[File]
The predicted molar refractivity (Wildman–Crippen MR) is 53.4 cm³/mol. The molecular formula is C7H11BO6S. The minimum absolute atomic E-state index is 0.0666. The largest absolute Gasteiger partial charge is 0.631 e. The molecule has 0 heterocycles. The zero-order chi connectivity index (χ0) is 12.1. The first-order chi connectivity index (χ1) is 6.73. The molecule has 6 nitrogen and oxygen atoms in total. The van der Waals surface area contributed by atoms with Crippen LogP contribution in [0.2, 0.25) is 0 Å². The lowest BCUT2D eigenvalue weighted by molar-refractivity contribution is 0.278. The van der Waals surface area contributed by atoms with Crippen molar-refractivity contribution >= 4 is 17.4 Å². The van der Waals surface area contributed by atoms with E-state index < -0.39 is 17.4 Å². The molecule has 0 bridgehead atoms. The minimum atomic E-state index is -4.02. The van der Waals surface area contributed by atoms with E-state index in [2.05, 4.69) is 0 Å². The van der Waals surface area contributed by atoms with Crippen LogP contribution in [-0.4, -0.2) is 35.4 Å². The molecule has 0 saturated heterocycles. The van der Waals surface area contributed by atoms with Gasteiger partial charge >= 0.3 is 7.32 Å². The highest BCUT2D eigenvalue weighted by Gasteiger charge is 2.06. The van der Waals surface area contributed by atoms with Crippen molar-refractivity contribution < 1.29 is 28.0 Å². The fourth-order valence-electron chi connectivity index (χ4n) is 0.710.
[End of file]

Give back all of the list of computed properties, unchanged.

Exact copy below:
The predicted molar refractivity (Wildman–Crippen MR) is 53.4 cm³/mol. The molecular formula is C7H11BO6S. The minimum absolute atomic E-state index is 0.0666. The largest absolute Gasteiger partial charge is 0.631 e. The molecule has 0 heterocycles. The zero-order chi connectivity index (χ0) is 12.1. The first-order chi connectivity index (χ1) is 6.73. The molecule has 6 nitrogen and oxygen atoms in total. The van der Waals surface area contributed by atoms with Crippen LogP contribution in [0.2, 0.25) is 0 Å². The lowest BCUT2D eigenvalue weighted by molar-refractivity contribution is 0.278. The van der Waals surface area contributed by atoms with Crippen molar-refractivity contribution >= 4 is 17.4 Å². The van der Waals surface area contributed by atoms with E-state index < -0.39 is 17.4 Å². The molecule has 0 bridgehead atoms. The minimum atomic E-state index is -4.02. The van der Waals surface area contributed by atoms with E-state index in [2.05, 4.69) is 0 Å². The van der Waals surface area contributed by atoms with Crippen LogP contribution in [-0.4, -0.2) is 35.4 Å². The molecule has 0 saturated heterocycles. The van der Waals surface area contributed by atoms with Gasteiger partial charge >= 0.3 is 7.32 Å². The highest BCUT2D eigenvalue weighted by Gasteiger charge is 2.06. The van der Waals surface area contributed by atoms with Crippen molar-refractivity contribution < 1.29 is 28.0 Å². The fourth-order valence-electron chi connectivity index (χ4n) is 0.710.